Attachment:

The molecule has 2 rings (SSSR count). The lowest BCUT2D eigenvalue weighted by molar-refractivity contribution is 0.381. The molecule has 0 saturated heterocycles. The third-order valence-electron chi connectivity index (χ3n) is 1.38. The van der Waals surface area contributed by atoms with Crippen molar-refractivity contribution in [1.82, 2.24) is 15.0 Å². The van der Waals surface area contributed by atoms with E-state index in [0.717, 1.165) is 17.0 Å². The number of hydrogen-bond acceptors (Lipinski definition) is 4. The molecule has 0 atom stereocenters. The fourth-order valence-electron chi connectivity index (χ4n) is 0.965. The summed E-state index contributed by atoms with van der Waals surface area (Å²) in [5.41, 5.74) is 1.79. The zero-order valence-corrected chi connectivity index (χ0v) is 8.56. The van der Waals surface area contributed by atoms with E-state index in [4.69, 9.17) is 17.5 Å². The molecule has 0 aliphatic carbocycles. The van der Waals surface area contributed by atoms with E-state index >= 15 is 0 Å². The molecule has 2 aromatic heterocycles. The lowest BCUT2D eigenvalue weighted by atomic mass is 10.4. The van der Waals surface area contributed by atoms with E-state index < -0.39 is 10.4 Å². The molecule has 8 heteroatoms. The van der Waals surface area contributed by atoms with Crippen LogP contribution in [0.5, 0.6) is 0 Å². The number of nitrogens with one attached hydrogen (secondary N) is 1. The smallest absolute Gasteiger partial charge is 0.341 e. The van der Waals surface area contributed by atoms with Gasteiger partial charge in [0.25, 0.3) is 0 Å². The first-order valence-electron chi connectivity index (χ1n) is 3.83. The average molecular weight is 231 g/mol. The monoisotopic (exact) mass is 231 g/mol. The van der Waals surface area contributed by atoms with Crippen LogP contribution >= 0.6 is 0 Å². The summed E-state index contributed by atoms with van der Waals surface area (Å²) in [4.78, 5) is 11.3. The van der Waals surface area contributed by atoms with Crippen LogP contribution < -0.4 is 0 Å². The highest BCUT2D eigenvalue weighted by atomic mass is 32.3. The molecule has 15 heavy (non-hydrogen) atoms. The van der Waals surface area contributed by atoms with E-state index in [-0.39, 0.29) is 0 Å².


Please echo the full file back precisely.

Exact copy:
The molecule has 2 rings (SSSR count). The lowest BCUT2D eigenvalue weighted by molar-refractivity contribution is 0.381. The molecule has 0 saturated heterocycles. The third-order valence-electron chi connectivity index (χ3n) is 1.38. The van der Waals surface area contributed by atoms with Crippen molar-refractivity contribution in [1.82, 2.24) is 15.0 Å². The van der Waals surface area contributed by atoms with E-state index in [0.717, 1.165) is 17.0 Å². The number of hydrogen-bond acceptors (Lipinski definition) is 4. The molecule has 0 atom stereocenters. The fourth-order valence-electron chi connectivity index (χ4n) is 0.965. The summed E-state index contributed by atoms with van der Waals surface area (Å²) in [5.41, 5.74) is 1.79. The zero-order valence-corrected chi connectivity index (χ0v) is 8.56. The van der Waals surface area contributed by atoms with E-state index in [4.69, 9.17) is 17.5 Å². The molecule has 0 aliphatic carbocycles. The van der Waals surface area contributed by atoms with E-state index >= 15 is 0 Å². The molecule has 2 aromatic heterocycles. The lowest BCUT2D eigenvalue weighted by atomic mass is 10.4. The van der Waals surface area contributed by atoms with E-state index < -0.39 is 10.4 Å². The molecule has 8 heteroatoms. The van der Waals surface area contributed by atoms with Crippen LogP contribution in [0.5, 0.6) is 0 Å². The number of nitrogens with one attached hydrogen (secondary N) is 1. The smallest absolute Gasteiger partial charge is 0.341 e. The van der Waals surface area contributed by atoms with Gasteiger partial charge in [0.25, 0.3) is 0 Å². The first-order valence-electron chi connectivity index (χ1n) is 3.83. The average molecular weight is 231 g/mol. The monoisotopic (exact) mass is 231 g/mol. The van der Waals surface area contributed by atoms with Crippen LogP contribution >= 0.6 is 0 Å². The summed E-state index contributed by atoms with van der Waals surface area (Å²) in [4.78, 5) is 11.3. The van der Waals surface area contributed by atoms with Crippen LogP contribution < -0.4 is 0 Å². The highest BCUT2D eigenvalue weighted by atomic mass is 32.3. The molecule has 15 heavy (non-hydrogen) atoms. The van der Waals surface area contributed by atoms with E-state index in [-0.39, 0.29) is 0 Å².